Certified Midwives, also referred to as Certified Nurse Midwives assess, diagnose and treat female patients before conception, during pregnancy, childbirth and post-partum. Midwives work independently or along side physicians specializing in obstetrics and gynecology. Nurses specializing in the field may also provide general healthcare for women during their reproductive years. General care often includes health maintenance, gynecological treatment and preventative medicine. Certified Midwives gain employment in private, public and military medical settings that include clinics and hospitals. Administration, education and research remain other occupational options. Certified Nurse Midwives might also become instrumental in establishing public health policies that range from local to global environments.

Nurse Midwives initially become registered nurses having a Bachelor of Science degree. Nurses then progress to master’s and doctorate degree programs that specialize in pregnancy, infant delivery and postpartum care of the mother and child. Certified Midwives may also extend their knowledge and practice concerning the various aspects of general health issues that commonly affect women throughout their lifetime. Some may additionally acquire knowledge and skills pertaining to the health and well-being of individuals spanning all genders and ages. Coursework typically includes basic pregnancy management, normal and high-risk pregnancy issues along with infant delivery procedures. Graduate students generally require a specified amount of time in clinical settings that combine classroom knowledge with real life situations. Upon graduation from an accredited midwife program, nurses become eligible for certification through the American Midwifery Certification Board or similar organizations. Nurse Midwives also must pass state board licensing examinations for individual states. As with other medical professionals, Certified Nurse Midwives must complete continuing education courses and renew certificates and licenses as required by state regulations.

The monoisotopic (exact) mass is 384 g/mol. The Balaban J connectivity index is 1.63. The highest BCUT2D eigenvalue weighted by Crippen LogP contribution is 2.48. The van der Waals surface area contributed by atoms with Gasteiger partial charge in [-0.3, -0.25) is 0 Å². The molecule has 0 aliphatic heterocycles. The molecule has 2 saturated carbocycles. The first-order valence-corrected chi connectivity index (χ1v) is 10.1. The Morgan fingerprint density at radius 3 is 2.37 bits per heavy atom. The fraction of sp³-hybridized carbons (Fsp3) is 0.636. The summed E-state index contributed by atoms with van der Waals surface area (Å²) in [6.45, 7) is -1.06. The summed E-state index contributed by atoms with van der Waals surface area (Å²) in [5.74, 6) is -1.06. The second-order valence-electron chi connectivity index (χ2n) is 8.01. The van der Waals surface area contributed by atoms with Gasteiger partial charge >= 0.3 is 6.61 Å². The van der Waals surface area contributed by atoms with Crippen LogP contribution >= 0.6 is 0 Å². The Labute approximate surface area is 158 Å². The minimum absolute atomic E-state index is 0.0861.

An annual starting salary for nurse midwives averages anywhere from $60,000 for individuals completing a master’s degree program to $75,000 for nurses with a doctorate degree. Salary remains largely dependent on geographical location, experience and number of hours worked weekly. Certified Midwife opportunities in the state of Michigan for example, may begin around $72,000 dollars for full-time employment in smaller communities for new graduates. Experienced nurses employed full-time in the larger cities of the state might earn around $106,000 annually. Midwife nursing salaries in California vary from $71,000 for new graduates to over $123,000 for experienced nurses.

Labor Statistics reports indicate that because nurse midwives have advanced educational degrees combined with specialized clinical training, employment options will continue growing from the year 2012 through the year 2020. Inner cities and rural communities especially look promising as Certified Nurse Midwives increasingly offer generalized care that lowers consumer and employer cost. As more and more women desire having home birthing experiences and natural childbirth, the expertise a midwife offers increases in demand. The numerous career fields available to advanced practitioner nurses also broadens the realm of employment options.